published : 2023-08-24

Revised Data Exposes Slower US Job Growth: 306,000 Fewer Jobs Generated Over Past Year

Newly revised data reveals slower U.S. job growth than previously thought, with 306,000 fewer jobs created from April 2022 to March 2023

A laborer on a construction site, holding a hard hat and looking at blueprints, highlighting the struggle of the labor market in COVID times. Taken with a Canon EOS 5D Mark IV.

New findings suggest an underwhelming performance of the U.S. labor market over the last year, with job growth appearing to be weaker than what was initially projected.

Figures released on Wednesday by the Bureau of Labor Statistics have revised the total tally of March job creation data downward by 306,000, positing that the U.S. economy may have experienced a slower payroll growth from April 2022 to March 2023.

On average, a total of 311,500 new jobs were added per month across this period, falling short of the former estimate of 337,000, resulting in approximately 25,000 fewer jobs generated in a month.

The benchmark revision data majorly stem from state unemployment tax records that employers are mandatorily required to file, with separate government reports due next February expected to finalize these numbers.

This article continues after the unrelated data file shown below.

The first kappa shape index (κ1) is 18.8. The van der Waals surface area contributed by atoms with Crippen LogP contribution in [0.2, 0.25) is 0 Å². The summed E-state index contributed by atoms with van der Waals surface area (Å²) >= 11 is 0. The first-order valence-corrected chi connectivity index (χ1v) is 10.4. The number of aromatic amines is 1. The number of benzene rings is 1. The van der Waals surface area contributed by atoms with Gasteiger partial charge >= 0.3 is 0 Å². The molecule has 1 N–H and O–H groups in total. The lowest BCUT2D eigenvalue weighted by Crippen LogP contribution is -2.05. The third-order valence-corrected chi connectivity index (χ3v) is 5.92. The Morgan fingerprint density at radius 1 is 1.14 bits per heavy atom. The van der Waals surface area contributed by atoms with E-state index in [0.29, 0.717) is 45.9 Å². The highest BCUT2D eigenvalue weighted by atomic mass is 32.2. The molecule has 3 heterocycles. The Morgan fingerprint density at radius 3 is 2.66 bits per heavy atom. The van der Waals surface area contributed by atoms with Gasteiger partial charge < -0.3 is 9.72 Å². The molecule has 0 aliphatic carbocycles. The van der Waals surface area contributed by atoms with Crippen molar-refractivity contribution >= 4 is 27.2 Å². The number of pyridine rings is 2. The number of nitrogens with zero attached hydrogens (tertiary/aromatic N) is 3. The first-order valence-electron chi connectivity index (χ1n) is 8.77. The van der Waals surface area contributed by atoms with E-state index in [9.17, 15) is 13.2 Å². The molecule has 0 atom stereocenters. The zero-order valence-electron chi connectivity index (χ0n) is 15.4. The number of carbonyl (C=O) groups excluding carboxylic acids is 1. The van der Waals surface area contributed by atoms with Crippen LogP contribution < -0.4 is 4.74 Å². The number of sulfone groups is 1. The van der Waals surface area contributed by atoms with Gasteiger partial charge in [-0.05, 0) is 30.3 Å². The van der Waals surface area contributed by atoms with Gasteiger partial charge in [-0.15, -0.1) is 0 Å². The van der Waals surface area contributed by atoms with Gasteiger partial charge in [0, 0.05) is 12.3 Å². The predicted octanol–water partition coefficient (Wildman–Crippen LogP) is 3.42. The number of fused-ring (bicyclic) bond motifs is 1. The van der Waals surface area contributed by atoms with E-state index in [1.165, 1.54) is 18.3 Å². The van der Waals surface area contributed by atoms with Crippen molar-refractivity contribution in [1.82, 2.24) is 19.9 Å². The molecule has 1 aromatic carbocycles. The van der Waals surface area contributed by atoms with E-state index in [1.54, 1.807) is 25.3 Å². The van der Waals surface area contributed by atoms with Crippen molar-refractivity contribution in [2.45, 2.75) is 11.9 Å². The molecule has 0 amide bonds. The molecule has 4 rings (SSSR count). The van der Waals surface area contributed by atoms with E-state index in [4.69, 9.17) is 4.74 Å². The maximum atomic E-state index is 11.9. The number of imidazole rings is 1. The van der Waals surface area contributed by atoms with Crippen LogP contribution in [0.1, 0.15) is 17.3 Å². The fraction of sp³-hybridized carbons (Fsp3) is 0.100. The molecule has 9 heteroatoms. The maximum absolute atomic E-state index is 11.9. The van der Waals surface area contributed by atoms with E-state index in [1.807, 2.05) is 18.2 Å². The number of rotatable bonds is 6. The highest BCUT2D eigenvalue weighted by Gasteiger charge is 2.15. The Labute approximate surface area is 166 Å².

A close-up shot of a Bureau of Labor Statistics report, with highlighted keywords and charts related to job growth. Taken with a Nikon D850.

The majority of these downward revisions are seen across multiple industries.

Sectors such as transportation and warehousing took the biggest hits, with payrolls lowered by 146,000. Similar downward adjustments were seen in professional and business services (116,000), private education and health services (85,000) and, not surprisingly, in leisure and hospitality, amounting to 46,000, a sector that was particularly battered by the COVID-19 pandemic.

However, some sectors did manage to witness robust job growth, with wholesale trade seeing an upward revision of 48,000, retail payrolls being bumped up by 38,000 and a commendable addition of 30,000 in the construction sector.

Notwithstanding the downward revisions, the added job numbers steadily increased through March of the past year.

An evening shot of The Federal Reserve Bank building, symbolizing the role of this institution in regulating the economy. Taken with a Sony A7R IV.

The implications of the revised data are being closely monitored by the Federal Reserve as an indication that the labor market might be easing after continuous months of surprisingly robust job gains, simultaneously allowing policymakers to take necessary steps toward reigning in inflation.

The current consumer price index, although lower from its peak of 9.1% in June 2022, still sits considerably higher than the pre-pandemic average, hovering around double the rate despite the execution of 11 interest-rate hikes.

This recent revelation upon the state of the job market might not paint a rosy picture as initially perceived but might prove beneficial for the U.S central bank in its ongoing struggle against inflation.